Melanoma is a skin cancer that can affect young Australians. It can result in cancer that spreads to other organs and causes death.

It is easy to avoid smoking knowing the risks that it can cause however, the same principle needs to be applied to sun protection. This can be harder for most as it requires daily action however, once you incorporate this into your skincare routine it will become second nature and you won’t notice.

It’s often difficult to form habits that have no direct impact on you now, but you will be very thankful for wearing sunscreen by the time you come to your 80s, when accumulative sun damage may manifest as skin cancer.

Regular use of sunscreen also helps prevent ageing signs, including pigmentation and wrinkles. In fact, a study has found that sunscreen can reduce signs of ageing by four and a half years. Sun can also exacerbate redness and sometimes make acne worse.

Even on days when it’s cloudy outside, the UV index may still be high, so wearing sunscreen every day when the UV index is above three is required.

Dr Lauren Thomas

Dr Lauren Thomas.

Will sunscreen clog your pores?

Historically, both physical and chemical sunscreens were often comedogenic, which would lead to blocked pores and acne. However, there are now many different brands available on the market of both physical and chemical options, which are non-comedogenic and can help with oily skin.

It is a good idea to check your sunscreen label to see if it says that it’s non-comedogenic, otherwise, you can’t typically feel for the effect that it is having on your skin. If you notice that you’re sweating the sunscreen off, if your skin is oilier after wearing it, or if you wipe your face after several hours and you’re still removing some sunscreen, then it is likely to be contributing to acne.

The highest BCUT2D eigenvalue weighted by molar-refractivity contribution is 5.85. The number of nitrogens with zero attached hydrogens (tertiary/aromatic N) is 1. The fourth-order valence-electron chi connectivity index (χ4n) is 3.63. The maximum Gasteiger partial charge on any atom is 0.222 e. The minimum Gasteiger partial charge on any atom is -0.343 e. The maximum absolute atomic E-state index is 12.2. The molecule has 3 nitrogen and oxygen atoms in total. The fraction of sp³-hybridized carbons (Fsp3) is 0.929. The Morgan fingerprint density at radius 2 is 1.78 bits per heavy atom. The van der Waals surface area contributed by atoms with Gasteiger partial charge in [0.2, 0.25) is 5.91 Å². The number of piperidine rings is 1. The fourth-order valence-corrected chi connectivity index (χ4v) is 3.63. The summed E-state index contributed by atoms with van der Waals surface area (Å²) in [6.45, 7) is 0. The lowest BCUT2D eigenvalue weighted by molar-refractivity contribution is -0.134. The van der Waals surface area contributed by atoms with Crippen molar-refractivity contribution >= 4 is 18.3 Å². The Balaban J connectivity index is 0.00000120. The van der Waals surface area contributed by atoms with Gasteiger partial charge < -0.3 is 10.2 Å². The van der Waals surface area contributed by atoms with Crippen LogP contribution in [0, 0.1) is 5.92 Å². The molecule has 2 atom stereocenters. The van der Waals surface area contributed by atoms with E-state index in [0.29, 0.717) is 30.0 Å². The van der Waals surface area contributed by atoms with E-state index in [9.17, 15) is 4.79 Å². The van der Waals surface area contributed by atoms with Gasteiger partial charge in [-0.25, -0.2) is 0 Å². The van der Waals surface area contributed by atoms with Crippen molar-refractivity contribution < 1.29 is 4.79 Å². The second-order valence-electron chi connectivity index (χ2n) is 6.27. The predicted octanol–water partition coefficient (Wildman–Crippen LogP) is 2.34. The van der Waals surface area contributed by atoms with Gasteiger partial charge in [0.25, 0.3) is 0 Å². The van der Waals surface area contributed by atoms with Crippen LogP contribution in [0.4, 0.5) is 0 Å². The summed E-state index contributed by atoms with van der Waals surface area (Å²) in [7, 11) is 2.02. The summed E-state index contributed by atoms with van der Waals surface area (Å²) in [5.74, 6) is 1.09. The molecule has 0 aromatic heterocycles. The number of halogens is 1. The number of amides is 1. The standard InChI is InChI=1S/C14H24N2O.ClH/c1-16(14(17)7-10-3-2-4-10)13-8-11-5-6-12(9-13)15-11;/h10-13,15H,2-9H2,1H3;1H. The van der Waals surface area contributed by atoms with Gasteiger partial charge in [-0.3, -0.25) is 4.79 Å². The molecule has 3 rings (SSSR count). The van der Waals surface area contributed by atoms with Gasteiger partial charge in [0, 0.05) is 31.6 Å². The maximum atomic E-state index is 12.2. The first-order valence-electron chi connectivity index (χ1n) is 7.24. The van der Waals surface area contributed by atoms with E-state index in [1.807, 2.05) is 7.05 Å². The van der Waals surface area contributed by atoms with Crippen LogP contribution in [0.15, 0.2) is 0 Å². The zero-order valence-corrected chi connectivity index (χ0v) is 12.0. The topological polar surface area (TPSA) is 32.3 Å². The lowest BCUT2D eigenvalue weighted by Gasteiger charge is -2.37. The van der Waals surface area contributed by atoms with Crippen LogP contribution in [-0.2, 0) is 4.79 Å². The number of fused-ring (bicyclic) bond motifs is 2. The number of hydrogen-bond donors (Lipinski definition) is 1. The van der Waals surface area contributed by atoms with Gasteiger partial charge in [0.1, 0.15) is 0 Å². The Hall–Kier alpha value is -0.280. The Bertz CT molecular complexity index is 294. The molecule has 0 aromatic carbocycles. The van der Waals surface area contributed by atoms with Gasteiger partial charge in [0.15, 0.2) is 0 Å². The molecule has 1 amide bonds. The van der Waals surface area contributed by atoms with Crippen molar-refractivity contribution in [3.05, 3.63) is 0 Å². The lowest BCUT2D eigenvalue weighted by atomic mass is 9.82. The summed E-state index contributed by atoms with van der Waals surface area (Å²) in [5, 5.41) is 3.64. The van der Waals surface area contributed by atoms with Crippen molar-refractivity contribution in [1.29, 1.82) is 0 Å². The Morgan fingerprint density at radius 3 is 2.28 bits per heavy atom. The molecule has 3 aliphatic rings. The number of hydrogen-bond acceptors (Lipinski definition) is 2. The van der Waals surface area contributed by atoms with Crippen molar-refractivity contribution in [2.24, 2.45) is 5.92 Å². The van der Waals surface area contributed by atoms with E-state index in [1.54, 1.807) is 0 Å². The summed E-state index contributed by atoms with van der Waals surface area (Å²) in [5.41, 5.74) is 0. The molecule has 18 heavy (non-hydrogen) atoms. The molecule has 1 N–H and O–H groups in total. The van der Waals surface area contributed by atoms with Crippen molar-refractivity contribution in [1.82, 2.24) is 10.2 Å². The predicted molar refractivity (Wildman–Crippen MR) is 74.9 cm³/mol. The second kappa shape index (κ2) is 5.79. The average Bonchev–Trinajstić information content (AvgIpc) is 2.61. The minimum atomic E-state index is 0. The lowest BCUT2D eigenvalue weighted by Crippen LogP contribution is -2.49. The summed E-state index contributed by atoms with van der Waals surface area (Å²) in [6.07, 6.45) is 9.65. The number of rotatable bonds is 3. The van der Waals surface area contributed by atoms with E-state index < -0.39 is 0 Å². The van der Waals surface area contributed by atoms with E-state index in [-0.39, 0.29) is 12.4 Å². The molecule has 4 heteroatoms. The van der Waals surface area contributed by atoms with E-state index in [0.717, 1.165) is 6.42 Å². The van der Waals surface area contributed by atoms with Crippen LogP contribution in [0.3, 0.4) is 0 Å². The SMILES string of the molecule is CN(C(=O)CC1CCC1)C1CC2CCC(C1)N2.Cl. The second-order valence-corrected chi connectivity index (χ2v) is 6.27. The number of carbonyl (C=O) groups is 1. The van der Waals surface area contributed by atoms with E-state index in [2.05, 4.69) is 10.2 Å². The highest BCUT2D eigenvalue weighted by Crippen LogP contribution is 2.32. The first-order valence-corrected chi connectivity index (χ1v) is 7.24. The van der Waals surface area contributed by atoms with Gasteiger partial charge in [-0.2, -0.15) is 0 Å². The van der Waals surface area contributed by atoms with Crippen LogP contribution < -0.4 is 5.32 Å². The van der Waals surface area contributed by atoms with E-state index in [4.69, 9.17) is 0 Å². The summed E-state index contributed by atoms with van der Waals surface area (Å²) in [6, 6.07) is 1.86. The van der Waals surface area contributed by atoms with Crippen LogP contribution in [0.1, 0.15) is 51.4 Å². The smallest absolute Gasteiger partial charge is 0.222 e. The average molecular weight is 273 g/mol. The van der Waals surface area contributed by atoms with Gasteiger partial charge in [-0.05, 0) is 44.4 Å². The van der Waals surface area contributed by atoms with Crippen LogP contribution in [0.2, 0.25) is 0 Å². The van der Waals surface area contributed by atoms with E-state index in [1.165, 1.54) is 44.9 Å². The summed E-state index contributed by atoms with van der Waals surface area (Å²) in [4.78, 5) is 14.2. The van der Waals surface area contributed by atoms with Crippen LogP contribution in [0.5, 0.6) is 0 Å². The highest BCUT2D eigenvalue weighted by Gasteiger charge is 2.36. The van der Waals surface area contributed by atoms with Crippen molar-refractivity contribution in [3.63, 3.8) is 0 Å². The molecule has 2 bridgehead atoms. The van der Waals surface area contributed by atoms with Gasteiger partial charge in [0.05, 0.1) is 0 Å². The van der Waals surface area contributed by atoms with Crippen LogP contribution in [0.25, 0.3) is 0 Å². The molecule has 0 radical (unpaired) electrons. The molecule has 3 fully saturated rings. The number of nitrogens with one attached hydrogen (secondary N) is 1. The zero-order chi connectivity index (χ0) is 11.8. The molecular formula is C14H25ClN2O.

You should treat your sunscreen how you treat your lunch. This means you shouldn’t use sunscreen that has expired and you also shouldn’t leave your sunscreen in a hot car, as this will prevent it from working properly later on.

Adding sunscreen to your daily skincare routine

If you’re feeling discouraged as your acne seems to be getting worse no matter which sunscreen you’re using, you should not give up.

Instead, if you happen to be using physical sunscreen, try a chemical one and vice-versa. Occasionally, finding a sunscreen moisturiser – for example, an oil-free moisturiser containing SPF – may be a better solution.

Most people will remember from their childhood a sticky, slimy white sunscreen with a strong smell, but these are a thing of the past.

Sunscreen should be the last product you apply in the morning with the application of any serums that you use prior to this, and if you are using a moisturiser, it should be applied first. However, if you have oily skin you may find that you don’t need moisturiser and can just apply sunscreen.

Remember, sunscreen is even more important if you are using a retinoid or retinol-based product at night, as these can contribute to some sensitivity.

The best sunscreen is the one that you like and are happy to use every day regardless of whether it is chemical or physical. Given the high risk of skin cancer and living in Australia, protection is ultimately the best course of action.